SEGA’s classic tennis series comes to Vita in blistering fashion, providing a technical feat that’s tonnes of fun to play.
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World-building & Story
Like many modern sports titles, Virtua Tennis allows you to craft your own story through a ‘World Tour’ mode that follows a player-created character from obscurity to victory over the course of a tennis season – it works just as well here as it ever has.
You’ll start as a nobody in the lower leagues of the Asian tournaments, signing autographs for fans and practising against similar level-players – who you can forge friendships and form doubles teams with (although inevitably one will be your Pokemon‘s Gary-esque rival as you both rise through the rankings). In a nice touch, you’ll receive emails from a particularly dedicated follower who forms your very own fan-club which grows as your fame does – until you’re rubbing shoulders with the likes of Federer or Nadal.
All of it provides a brilliant sense of progression – it genuinely feels like you’ve gone on a journey when playing, one that’s very personal and your own. I grew attached to my doubles partner (and eventual rival) as we competed across the world – it’s not anything special in terms of narrative, but it’s executed extremely well.
Interestingly although the tournaments are largely based on reality (i.e. French Open, Wimbledon) they’re given fictional names likely due to copyrighting issues. This has also allowed SEGA to experiment and add new competitions – including ‘England Tennis Futuristic’ which uses roomba robots as ball boys, which I found hilarious and unique.
Presentation & Sound
Despite being a Vita launch title, Virtua Tennis still stands out to this day as one of the most graphically impressive games on the console. An incredible amount of effort has been put in to craft a beautiful experience that – most importantly – runs extremely well.
Real player likenesses are used for stars like Federer, Nadal, Sharapova and Williams (it’s amusing how many are still playing at the date of publication) – the modelling is very impressive, with facial features all in tact and things like bespoke animations for serves (noticeable in legacy stars like Pat Rafter). The game likes to use a lot of close-up shots during transition scenes between points and these only serve to highlight how good the players look – the only thing I’d say is that certain ones don’t look quite right (but close enough for it not to be too jarring).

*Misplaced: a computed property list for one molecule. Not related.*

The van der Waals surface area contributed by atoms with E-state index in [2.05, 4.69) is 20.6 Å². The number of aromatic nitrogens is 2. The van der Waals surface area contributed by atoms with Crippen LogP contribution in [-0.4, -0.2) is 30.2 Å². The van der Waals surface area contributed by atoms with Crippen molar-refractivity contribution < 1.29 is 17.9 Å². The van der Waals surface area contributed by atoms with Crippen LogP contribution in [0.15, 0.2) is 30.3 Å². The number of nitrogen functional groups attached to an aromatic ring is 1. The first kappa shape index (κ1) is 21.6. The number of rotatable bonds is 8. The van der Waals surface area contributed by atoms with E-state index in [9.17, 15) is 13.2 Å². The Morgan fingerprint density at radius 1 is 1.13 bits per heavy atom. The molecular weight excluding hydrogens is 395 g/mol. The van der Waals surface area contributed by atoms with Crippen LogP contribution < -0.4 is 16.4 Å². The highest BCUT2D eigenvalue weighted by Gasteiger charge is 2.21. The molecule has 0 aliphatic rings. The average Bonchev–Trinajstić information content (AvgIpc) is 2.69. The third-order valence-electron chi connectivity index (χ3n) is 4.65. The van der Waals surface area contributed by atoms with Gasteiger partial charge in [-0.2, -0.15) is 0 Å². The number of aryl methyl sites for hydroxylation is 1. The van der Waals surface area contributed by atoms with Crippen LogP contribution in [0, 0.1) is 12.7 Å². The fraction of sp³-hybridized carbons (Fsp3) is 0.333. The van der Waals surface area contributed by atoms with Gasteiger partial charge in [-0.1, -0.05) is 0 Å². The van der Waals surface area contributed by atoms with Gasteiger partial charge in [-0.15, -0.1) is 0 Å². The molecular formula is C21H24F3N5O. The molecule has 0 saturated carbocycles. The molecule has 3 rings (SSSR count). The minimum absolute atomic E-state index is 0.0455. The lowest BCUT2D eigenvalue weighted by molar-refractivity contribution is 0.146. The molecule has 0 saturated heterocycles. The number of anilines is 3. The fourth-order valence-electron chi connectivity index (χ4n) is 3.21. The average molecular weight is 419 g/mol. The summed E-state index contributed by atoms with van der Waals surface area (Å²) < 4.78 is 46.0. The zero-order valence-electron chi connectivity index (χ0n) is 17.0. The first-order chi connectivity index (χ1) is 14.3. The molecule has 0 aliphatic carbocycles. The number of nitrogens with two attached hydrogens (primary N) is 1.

You’re also able to create your own player character with an incredible Sims-esque toolset, that allows you to customise everything from hair colour to eyebrow width. The character models created aren’t as impressive-looking as the real-world stars – possessing more of a doll look, but they still move around the court well and have fun little animations such as spinning their racquet after missing a ball or slamming it if you hit too many shots past them (the game generates random players for you to go up against using these same tools). In saying all this, they’re still lightyears ahead of most other models on Vita, let alone fully customizable ones and stand out as a big achievement.
Obviously environments are limited to tennis courts, but even then things are impressive. You’ll play on a variety of different surfaces from chalk to grass, with plenty of colour variety (particularly in the Asian leagues where you’ll only play on bright blue or purple courts often). The backdrops add to the sense of immersion – sometimes it’ll just be a crowd of people, other times you’ll be overlooking a sea of skycrapers on the roof of a building which is always highlighted by a gorgeous panoramic shot at the start of a match as well as others in between points.